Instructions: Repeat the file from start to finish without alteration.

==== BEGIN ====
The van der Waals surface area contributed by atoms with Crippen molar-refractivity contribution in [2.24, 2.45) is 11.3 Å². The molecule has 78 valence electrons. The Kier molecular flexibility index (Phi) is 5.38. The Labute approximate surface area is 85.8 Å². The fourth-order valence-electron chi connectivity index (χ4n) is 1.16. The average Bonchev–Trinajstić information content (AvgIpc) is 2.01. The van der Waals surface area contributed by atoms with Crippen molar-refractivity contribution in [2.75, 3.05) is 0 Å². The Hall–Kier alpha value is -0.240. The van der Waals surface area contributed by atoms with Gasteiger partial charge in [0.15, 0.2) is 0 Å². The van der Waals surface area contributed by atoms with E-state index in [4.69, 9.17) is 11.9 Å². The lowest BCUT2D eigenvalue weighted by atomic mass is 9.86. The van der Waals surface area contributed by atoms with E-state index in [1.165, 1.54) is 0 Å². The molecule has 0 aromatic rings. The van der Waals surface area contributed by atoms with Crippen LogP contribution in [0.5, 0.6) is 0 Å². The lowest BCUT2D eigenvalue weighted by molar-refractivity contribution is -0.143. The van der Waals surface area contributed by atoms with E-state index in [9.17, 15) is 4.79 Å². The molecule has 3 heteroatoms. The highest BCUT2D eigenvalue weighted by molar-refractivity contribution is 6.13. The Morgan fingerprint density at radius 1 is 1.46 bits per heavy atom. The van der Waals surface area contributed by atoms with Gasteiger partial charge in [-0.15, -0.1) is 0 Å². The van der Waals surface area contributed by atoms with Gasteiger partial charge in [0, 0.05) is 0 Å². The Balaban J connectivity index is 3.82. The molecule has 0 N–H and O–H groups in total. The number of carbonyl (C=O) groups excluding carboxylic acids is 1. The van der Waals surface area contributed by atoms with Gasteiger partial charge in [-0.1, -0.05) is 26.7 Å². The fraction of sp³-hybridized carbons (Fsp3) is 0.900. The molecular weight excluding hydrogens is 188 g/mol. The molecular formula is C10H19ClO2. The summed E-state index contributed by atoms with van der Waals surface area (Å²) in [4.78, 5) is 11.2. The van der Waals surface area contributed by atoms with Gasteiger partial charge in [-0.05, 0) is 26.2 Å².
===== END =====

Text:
The van der Waals surface area contributed by atoms with Crippen molar-refractivity contribution in [2.24, 2.45) is 11.3 Å². The molecule has 78 valence electrons. The Kier molecular flexibility index (Phi) is 5.38. The Labute approximate surface area is 85.8 Å². The fourth-order valence-electron chi connectivity index (χ4n) is 1.16. The average Bonchev–Trinajstić information content (AvgIpc) is 2.01. The van der Waals surface area contributed by atoms with Crippen molar-refractivity contribution in [2.75, 3.05) is 0 Å². The Hall–Kier alpha value is -0.240. The van der Waals surface area contributed by atoms with Gasteiger partial charge in [0.15, 0.2) is 0 Å². The van der Waals surface area contributed by atoms with E-state index in [4.69, 9.17) is 11.9 Å². The lowest BCUT2D eigenvalue weighted by atomic mass is 9.86. The van der Waals surface area contributed by atoms with E-state index in [1.165, 1.54) is 0 Å². The molecule has 0 aromatic rings. The van der Waals surface area contributed by atoms with Crippen LogP contribution in [0.5, 0.6) is 0 Å². The lowest BCUT2D eigenvalue weighted by molar-refractivity contribution is -0.143. The van der Waals surface area contributed by atoms with E-state index in [9.17, 15) is 4.79 Å². The molecule has 3 heteroatoms. The highest BCUT2D eigenvalue weighted by molar-refractivity contribution is 6.13. The Morgan fingerprint density at radius 1 is 1.46 bits per heavy atom. The van der Waals surface area contributed by atoms with Gasteiger partial charge in [-0.15, -0.1) is 0 Å². The van der Waals surface area contributed by atoms with Gasteiger partial charge in [0, 0.05) is 0 Å². The Balaban J connectivity index is 3.82. The molecule has 0 N–H and O–H groups in total. The number of carbonyl (C=O) groups excluding carboxylic acids is 1. The van der Waals surface area contributed by atoms with Gasteiger partial charge in [-0.1, -0.05) is 26.7 Å². The fraction of sp³-hybridized carbons (Fsp3) is 0.900. The molecular weight excluding hydrogens is 188 g/mol. The molecular formula is C10H19ClO2. The summed E-state index contributed by atoms with van der Waals surface area (Å²) in [4.78, 5) is 11.2. The van der Waals surface area contributed by atoms with Gasteiger partial charge in [-0.05, 0) is 26.2 Å².